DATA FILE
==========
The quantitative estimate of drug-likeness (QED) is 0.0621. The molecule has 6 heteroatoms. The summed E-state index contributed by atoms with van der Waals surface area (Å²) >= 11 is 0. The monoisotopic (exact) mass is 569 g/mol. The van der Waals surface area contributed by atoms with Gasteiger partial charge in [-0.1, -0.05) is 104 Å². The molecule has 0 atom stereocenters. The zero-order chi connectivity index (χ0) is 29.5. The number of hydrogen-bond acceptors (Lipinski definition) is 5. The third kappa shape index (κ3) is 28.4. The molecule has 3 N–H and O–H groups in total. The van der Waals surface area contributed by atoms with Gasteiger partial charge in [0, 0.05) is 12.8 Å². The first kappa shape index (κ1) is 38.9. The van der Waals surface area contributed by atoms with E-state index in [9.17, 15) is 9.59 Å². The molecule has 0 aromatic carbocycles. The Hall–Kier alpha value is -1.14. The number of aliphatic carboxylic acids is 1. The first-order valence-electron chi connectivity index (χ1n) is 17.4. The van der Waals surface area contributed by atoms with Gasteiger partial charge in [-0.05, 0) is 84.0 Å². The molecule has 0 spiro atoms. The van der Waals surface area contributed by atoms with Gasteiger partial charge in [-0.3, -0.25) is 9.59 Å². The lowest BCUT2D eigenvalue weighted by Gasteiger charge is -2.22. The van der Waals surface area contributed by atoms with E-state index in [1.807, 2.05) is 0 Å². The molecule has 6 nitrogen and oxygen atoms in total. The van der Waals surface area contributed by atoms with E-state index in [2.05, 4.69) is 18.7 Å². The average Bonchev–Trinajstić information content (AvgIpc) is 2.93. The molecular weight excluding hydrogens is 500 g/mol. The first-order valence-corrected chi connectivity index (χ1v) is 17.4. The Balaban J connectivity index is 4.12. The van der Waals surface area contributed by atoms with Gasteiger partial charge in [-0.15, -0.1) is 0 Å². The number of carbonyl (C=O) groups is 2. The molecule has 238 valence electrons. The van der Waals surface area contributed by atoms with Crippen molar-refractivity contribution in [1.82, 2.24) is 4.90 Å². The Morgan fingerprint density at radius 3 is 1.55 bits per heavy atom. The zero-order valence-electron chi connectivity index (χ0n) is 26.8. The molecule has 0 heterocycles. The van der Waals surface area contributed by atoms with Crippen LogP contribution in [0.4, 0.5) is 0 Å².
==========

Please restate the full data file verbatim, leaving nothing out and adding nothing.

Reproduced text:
The quantitative estimate of drug-likeness (QED) is 0.0621. The molecule has 6 heteroatoms. The summed E-state index contributed by atoms with van der Waals surface area (Å²) >= 11 is 0. The monoisotopic (exact) mass is 569 g/mol. The van der Waals surface area contributed by atoms with Gasteiger partial charge in [-0.1, -0.05) is 104 Å². The molecule has 0 atom stereocenters. The zero-order chi connectivity index (χ0) is 29.5. The number of hydrogen-bond acceptors (Lipinski definition) is 5. The third kappa shape index (κ3) is 28.4. The molecule has 3 N–H and O–H groups in total. The van der Waals surface area contributed by atoms with Gasteiger partial charge in [0, 0.05) is 12.8 Å². The first kappa shape index (κ1) is 38.9. The van der Waals surface area contributed by atoms with E-state index in [9.17, 15) is 9.59 Å². The molecule has 0 aromatic carbocycles. The Hall–Kier alpha value is -1.14. The number of aliphatic carboxylic acids is 1. The first-order valence-electron chi connectivity index (χ1n) is 17.4. The van der Waals surface area contributed by atoms with Gasteiger partial charge in [-0.05, 0) is 84.0 Å². The molecule has 0 spiro atoms. The van der Waals surface area contributed by atoms with Gasteiger partial charge in [-0.3, -0.25) is 9.59 Å². The lowest BCUT2D eigenvalue weighted by Gasteiger charge is -2.22. The van der Waals surface area contributed by atoms with E-state index in [1.807, 2.05) is 0 Å². The molecule has 6 nitrogen and oxygen atoms in total. The van der Waals surface area contributed by atoms with E-state index in [2.05, 4.69) is 18.7 Å². The average Bonchev–Trinajstić information content (AvgIpc) is 2.93. The molecular weight excluding hydrogens is 500 g/mol. The first-order valence-corrected chi connectivity index (χ1v) is 17.4. The Balaban J connectivity index is 4.12. The van der Waals surface area contributed by atoms with Gasteiger partial charge in [-0.15, -0.1) is 0 Å². The number of carbonyl (C=O) groups is 2. The molecule has 238 valence electrons. The van der Waals surface area contributed by atoms with Crippen molar-refractivity contribution in [1.82, 2.24) is 4.90 Å². The Morgan fingerprint density at radius 3 is 1.55 bits per heavy atom. The zero-order valence-electron chi connectivity index (χ0n) is 26.8. The molecule has 0 heterocycles. The van der Waals surface area contributed by atoms with Crippen LogP contribution in [0.4, 0.5) is 0 Å².